• 10. The significance of the outward and the homeward flight in the indication of distance
        • 11. The shape of the curve for distance
        • Summary
      • B. The indication of direction
        • 12. First hints of the mode of indicating the direction of the goal
        • 13. The indication of direction on a horizontal surface
        • 14. The indication of direction on the surface of a vertical comb
        • 15. Dances on an oblique comb surface
        • 16. Individual differences in the indication of direction, and the influence of age
        • 17. Comparison of the effects of round dances and tail-wagging dances
        • 18. How precisely is the indication of direction followed by the newcomers? Experiments in a fan-shaped pattern
        • 19. Dances when the sun is in the zenith
        • 20. No indication of direction upward or downward
        • 21. The significance of the outbound and homebound flights for the indication of direction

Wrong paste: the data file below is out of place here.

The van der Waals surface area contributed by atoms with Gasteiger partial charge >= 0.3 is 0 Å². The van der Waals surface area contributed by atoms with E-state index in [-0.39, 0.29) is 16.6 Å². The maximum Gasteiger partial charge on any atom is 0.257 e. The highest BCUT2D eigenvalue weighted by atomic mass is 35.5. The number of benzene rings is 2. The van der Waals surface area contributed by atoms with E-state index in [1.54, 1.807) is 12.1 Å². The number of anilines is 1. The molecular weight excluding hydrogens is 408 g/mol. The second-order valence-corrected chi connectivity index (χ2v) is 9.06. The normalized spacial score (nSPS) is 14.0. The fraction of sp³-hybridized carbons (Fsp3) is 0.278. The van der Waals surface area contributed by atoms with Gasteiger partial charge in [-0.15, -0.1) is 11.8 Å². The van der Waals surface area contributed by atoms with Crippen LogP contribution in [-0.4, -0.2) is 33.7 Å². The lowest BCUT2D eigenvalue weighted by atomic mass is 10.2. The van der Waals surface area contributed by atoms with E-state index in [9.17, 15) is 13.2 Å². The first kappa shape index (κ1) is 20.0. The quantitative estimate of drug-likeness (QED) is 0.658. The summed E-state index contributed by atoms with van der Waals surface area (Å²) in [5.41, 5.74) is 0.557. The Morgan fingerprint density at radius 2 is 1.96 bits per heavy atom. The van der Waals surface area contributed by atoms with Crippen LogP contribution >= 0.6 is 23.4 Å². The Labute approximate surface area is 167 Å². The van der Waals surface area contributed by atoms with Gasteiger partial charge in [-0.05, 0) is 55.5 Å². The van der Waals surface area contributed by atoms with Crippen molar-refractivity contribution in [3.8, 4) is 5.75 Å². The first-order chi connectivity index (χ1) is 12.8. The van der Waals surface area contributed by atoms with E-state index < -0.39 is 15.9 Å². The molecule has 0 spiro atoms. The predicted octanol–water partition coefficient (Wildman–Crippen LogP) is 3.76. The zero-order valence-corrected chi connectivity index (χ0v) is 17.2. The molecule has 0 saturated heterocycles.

• 22. Detour experiments
          • a. First observations and preliminary experiments
          • b. Experiments on the Schafberg
          • c. Experiments with Italian and Indian bees
          • d. The biological aspect
          • e. Detour experiments with bees on foot
        • 23. The indication of direction in a crosswind
        • 24. “Misdirection”
          • a. Light-dependent “misdirection”
          • b. “Misdirection” due to the force of gravity (“residual misdirection”)
        • 25. The role of the scent organ and floral odors with distant sources of food
        • 26. We look for a feeding station from directions supplied by the bees
        • Summary
    • V. Dependence of the Dances on the Profitability of Foraging Activity
        • 1. Factors determining the release and liveliness of the dances
          • a. The sweetness of the sugar solution
          • b. The purity of the sweet taste
          • c. Ease of obtaining the solution
          • d. Viscosity
          • e. Load
          • f. Nearness of the food source
          • g. Floral fragrance